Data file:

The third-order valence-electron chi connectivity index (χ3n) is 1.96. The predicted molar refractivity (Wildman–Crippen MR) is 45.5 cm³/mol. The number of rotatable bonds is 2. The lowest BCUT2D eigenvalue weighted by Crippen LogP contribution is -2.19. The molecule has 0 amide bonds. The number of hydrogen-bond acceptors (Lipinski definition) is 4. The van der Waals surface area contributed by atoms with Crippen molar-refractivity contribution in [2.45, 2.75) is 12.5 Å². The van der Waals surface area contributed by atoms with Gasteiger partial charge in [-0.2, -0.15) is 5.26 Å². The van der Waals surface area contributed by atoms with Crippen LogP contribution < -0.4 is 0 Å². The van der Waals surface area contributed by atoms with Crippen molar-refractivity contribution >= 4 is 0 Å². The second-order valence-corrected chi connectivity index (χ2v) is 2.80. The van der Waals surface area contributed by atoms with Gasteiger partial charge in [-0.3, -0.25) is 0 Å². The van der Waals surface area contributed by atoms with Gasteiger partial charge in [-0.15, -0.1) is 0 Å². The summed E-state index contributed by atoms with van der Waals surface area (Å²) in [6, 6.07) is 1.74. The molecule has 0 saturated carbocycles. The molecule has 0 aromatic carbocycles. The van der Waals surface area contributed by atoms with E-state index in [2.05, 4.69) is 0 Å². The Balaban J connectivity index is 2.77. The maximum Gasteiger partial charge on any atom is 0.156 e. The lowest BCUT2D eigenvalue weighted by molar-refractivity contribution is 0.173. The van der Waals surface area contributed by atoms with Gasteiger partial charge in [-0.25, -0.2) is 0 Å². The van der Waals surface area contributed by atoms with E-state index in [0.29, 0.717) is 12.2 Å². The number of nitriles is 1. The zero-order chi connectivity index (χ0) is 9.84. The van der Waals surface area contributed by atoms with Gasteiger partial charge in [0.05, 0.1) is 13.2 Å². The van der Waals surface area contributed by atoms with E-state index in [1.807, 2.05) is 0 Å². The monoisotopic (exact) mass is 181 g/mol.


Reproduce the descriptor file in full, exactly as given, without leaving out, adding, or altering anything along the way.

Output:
The third-order valence-electron chi connectivity index (χ3n) is 1.96. The predicted molar refractivity (Wildman–Crippen MR) is 45.5 cm³/mol. The number of rotatable bonds is 2. The lowest BCUT2D eigenvalue weighted by Crippen LogP contribution is -2.19. The molecule has 0 amide bonds. The number of hydrogen-bond acceptors (Lipinski definition) is 4. The van der Waals surface area contributed by atoms with Crippen molar-refractivity contribution in [2.45, 2.75) is 12.5 Å². The van der Waals surface area contributed by atoms with Gasteiger partial charge in [-0.2, -0.15) is 5.26 Å². The van der Waals surface area contributed by atoms with Crippen LogP contribution < -0.4 is 0 Å². The van der Waals surface area contributed by atoms with Crippen molar-refractivity contribution >= 4 is 0 Å². The second-order valence-corrected chi connectivity index (χ2v) is 2.80. The van der Waals surface area contributed by atoms with Gasteiger partial charge in [-0.3, -0.25) is 0 Å². The van der Waals surface area contributed by atoms with Gasteiger partial charge in [-0.15, -0.1) is 0 Å². The summed E-state index contributed by atoms with van der Waals surface area (Å²) in [6, 6.07) is 1.74. The molecule has 0 saturated carbocycles. The molecule has 0 aromatic carbocycles. The van der Waals surface area contributed by atoms with E-state index in [2.05, 4.69) is 0 Å². The Balaban J connectivity index is 2.77. The maximum Gasteiger partial charge on any atom is 0.156 e. The lowest BCUT2D eigenvalue weighted by molar-refractivity contribution is 0.173. The van der Waals surface area contributed by atoms with Gasteiger partial charge in [-0.25, -0.2) is 0 Å². The van der Waals surface area contributed by atoms with E-state index in [0.29, 0.717) is 12.2 Å². The number of nitriles is 1. The zero-order chi connectivity index (χ0) is 9.84. The van der Waals surface area contributed by atoms with Gasteiger partial charge in [0.05, 0.1) is 13.2 Å². The van der Waals surface area contributed by atoms with E-state index in [1.807, 2.05) is 0 Å². The monoisotopic (exact) mass is 181 g/mol.